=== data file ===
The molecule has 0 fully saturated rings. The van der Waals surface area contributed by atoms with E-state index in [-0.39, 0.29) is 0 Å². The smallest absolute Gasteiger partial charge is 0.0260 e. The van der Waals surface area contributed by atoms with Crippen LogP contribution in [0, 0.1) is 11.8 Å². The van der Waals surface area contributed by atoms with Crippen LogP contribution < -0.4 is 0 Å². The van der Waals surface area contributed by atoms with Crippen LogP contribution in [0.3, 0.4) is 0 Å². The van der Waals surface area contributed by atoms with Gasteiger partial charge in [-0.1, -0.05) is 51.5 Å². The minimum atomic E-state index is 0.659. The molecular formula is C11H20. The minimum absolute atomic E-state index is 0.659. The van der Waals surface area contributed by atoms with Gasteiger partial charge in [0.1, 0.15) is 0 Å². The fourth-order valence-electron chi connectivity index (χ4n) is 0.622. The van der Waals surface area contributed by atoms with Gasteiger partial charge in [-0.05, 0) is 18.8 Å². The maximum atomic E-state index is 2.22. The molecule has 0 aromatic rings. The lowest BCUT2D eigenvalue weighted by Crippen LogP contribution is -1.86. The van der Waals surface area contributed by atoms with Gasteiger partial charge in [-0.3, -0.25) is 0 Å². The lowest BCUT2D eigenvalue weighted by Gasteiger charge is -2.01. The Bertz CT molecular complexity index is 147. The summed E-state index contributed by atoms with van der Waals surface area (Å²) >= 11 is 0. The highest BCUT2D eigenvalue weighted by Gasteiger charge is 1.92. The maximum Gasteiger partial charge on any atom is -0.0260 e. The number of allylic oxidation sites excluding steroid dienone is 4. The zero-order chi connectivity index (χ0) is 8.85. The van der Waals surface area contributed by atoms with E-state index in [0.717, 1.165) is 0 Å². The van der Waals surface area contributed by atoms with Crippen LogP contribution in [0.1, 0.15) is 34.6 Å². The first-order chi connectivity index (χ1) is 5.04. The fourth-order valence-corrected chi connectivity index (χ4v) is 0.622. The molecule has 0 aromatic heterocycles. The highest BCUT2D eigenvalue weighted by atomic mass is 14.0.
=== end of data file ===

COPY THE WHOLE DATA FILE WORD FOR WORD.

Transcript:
The molecule has 0 fully saturated rings. The van der Waals surface area contributed by atoms with E-state index in [-0.39, 0.29) is 0 Å². The smallest absolute Gasteiger partial charge is 0.0260 e. The van der Waals surface area contributed by atoms with Crippen LogP contribution in [0, 0.1) is 11.8 Å². The van der Waals surface area contributed by atoms with Crippen LogP contribution < -0.4 is 0 Å². The van der Waals surface area contributed by atoms with Crippen LogP contribution in [0.3, 0.4) is 0 Å². The van der Waals surface area contributed by atoms with Gasteiger partial charge in [-0.1, -0.05) is 51.5 Å². The minimum atomic E-state index is 0.659. The molecular formula is C11H20. The minimum absolute atomic E-state index is 0.659. The van der Waals surface area contributed by atoms with Gasteiger partial charge in [0.1, 0.15) is 0 Å². The fourth-order valence-electron chi connectivity index (χ4n) is 0.622. The van der Waals surface area contributed by atoms with Gasteiger partial charge in [-0.05, 0) is 18.8 Å². The maximum atomic E-state index is 2.22. The molecule has 0 aromatic rings. The lowest BCUT2D eigenvalue weighted by Crippen LogP contribution is -1.86. The van der Waals surface area contributed by atoms with Gasteiger partial charge in [-0.3, -0.25) is 0 Å². The lowest BCUT2D eigenvalue weighted by Gasteiger charge is -2.01. The Bertz CT molecular complexity index is 147. The summed E-state index contributed by atoms with van der Waals surface area (Å²) >= 11 is 0. The highest BCUT2D eigenvalue weighted by Gasteiger charge is 1.92. The maximum Gasteiger partial charge on any atom is -0.0260 e. The number of allylic oxidation sites excluding steroid dienone is 4. The zero-order chi connectivity index (χ0) is 8.85. The van der Waals surface area contributed by atoms with E-state index in [0.717, 1.165) is 0 Å². The van der Waals surface area contributed by atoms with Crippen LogP contribution in [0.1, 0.15) is 34.6 Å². The first-order chi connectivity index (χ1) is 5.04. The fourth-order valence-corrected chi connectivity index (χ4v) is 0.622. The molecule has 0 aromatic heterocycles. The highest BCUT2D eigenvalue weighted by atomic mass is 14.0.